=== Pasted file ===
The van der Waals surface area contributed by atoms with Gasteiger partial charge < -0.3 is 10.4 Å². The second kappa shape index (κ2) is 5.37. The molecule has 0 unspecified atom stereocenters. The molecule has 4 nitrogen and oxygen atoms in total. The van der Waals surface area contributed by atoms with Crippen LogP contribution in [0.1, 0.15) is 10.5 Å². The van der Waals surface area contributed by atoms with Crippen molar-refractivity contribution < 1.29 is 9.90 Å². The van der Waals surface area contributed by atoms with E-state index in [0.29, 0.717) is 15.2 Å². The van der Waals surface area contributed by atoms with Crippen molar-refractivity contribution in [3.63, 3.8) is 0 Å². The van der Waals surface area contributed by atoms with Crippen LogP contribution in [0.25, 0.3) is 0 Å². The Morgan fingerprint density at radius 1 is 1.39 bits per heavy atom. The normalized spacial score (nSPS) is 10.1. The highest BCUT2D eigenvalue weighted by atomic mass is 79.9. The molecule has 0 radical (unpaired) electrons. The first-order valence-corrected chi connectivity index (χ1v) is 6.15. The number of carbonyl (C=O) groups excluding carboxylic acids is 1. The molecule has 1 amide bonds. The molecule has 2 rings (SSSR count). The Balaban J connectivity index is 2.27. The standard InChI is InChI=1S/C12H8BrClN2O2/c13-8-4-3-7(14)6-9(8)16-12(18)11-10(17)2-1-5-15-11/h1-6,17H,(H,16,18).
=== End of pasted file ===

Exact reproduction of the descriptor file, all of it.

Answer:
The van der Waals surface area contributed by atoms with Gasteiger partial charge < -0.3 is 10.4 Å². The second kappa shape index (κ2) is 5.37. The molecule has 0 unspecified atom stereocenters. The molecule has 4 nitrogen and oxygen atoms in total. The van der Waals surface area contributed by atoms with Crippen LogP contribution in [0.1, 0.15) is 10.5 Å². The van der Waals surface area contributed by atoms with Crippen molar-refractivity contribution < 1.29 is 9.90 Å². The van der Waals surface area contributed by atoms with E-state index in [0.29, 0.717) is 15.2 Å². The van der Waals surface area contributed by atoms with Crippen molar-refractivity contribution in [3.63, 3.8) is 0 Å². The van der Waals surface area contributed by atoms with Crippen LogP contribution in [0.25, 0.3) is 0 Å². The Morgan fingerprint density at radius 1 is 1.39 bits per heavy atom. The normalized spacial score (nSPS) is 10.1. The highest BCUT2D eigenvalue weighted by atomic mass is 79.9. The molecule has 0 radical (unpaired) electrons. The first-order valence-corrected chi connectivity index (χ1v) is 6.15. The number of carbonyl (C=O) groups excluding carboxylic acids is 1. The molecule has 1 amide bonds. The molecule has 2 rings (SSSR count). The Balaban J connectivity index is 2.27. The standard InChI is InChI=1S/C12H8BrClN2O2/c13-8-4-3-7(14)6-9(8)16-12(18)11-10(17)2-1-5-15-11/h1-6,17H,(H,16,18).